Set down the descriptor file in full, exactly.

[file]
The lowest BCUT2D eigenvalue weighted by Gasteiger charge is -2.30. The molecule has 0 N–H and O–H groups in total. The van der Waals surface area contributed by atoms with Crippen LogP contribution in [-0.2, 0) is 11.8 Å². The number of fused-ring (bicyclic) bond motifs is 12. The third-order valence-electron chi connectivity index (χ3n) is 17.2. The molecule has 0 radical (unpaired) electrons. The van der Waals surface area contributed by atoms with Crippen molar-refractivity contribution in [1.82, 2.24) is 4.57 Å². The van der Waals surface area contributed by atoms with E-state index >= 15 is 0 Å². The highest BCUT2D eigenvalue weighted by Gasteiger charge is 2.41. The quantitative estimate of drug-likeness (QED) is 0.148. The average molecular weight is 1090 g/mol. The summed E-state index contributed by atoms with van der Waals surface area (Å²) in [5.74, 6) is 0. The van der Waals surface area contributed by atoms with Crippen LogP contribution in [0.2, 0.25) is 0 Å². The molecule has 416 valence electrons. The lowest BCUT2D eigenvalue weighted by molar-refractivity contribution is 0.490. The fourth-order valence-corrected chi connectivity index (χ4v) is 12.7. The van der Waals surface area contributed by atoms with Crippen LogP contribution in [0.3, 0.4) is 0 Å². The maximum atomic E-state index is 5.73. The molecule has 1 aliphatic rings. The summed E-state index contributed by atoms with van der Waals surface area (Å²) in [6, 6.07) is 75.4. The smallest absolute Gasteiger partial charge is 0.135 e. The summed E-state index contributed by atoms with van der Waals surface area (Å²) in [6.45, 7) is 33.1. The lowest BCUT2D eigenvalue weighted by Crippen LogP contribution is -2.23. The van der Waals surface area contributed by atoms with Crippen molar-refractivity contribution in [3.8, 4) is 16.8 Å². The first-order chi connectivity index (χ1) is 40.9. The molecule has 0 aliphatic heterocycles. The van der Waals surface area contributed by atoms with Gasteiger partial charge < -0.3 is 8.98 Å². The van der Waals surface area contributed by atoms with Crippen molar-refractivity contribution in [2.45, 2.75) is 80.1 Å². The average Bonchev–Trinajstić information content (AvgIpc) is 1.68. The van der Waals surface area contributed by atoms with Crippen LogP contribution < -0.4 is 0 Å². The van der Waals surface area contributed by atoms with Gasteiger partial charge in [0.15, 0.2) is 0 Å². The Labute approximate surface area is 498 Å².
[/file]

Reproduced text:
The lowest BCUT2D eigenvalue weighted by Gasteiger charge is -2.30. The molecule has 0 N–H and O–H groups in total. The van der Waals surface area contributed by atoms with Crippen LogP contribution in [-0.2, 0) is 11.8 Å². The number of fused-ring (bicyclic) bond motifs is 12. The third-order valence-electron chi connectivity index (χ3n) is 17.2. The molecule has 0 radical (unpaired) electrons. The van der Waals surface area contributed by atoms with Crippen molar-refractivity contribution in [1.82, 2.24) is 4.57 Å². The van der Waals surface area contributed by atoms with E-state index >= 15 is 0 Å². The highest BCUT2D eigenvalue weighted by Gasteiger charge is 2.41. The quantitative estimate of drug-likeness (QED) is 0.148. The average molecular weight is 1090 g/mol. The summed E-state index contributed by atoms with van der Waals surface area (Å²) in [5.74, 6) is 0. The van der Waals surface area contributed by atoms with Crippen LogP contribution in [0.2, 0.25) is 0 Å². The molecule has 416 valence electrons. The lowest BCUT2D eigenvalue weighted by molar-refractivity contribution is 0.490. The fourth-order valence-corrected chi connectivity index (χ4v) is 12.7. The van der Waals surface area contributed by atoms with Crippen LogP contribution in [0.3, 0.4) is 0 Å². The maximum atomic E-state index is 5.73. The molecule has 1 aliphatic rings. The summed E-state index contributed by atoms with van der Waals surface area (Å²) in [6, 6.07) is 75.4. The smallest absolute Gasteiger partial charge is 0.135 e. The summed E-state index contributed by atoms with van der Waals surface area (Å²) in [6.45, 7) is 33.1. The lowest BCUT2D eigenvalue weighted by Crippen LogP contribution is -2.23. The van der Waals surface area contributed by atoms with Crippen molar-refractivity contribution in [3.8, 4) is 16.8 Å². The first-order chi connectivity index (χ1) is 40.9. The molecule has 0 aliphatic heterocycles. The van der Waals surface area contributed by atoms with Gasteiger partial charge < -0.3 is 8.98 Å². The van der Waals surface area contributed by atoms with Crippen molar-refractivity contribution in [2.45, 2.75) is 80.1 Å². The average Bonchev–Trinajstić information content (AvgIpc) is 1.68. The van der Waals surface area contributed by atoms with Crippen LogP contribution < -0.4 is 0 Å². The van der Waals surface area contributed by atoms with Gasteiger partial charge in [0.15, 0.2) is 0 Å². The Labute approximate surface area is 498 Å².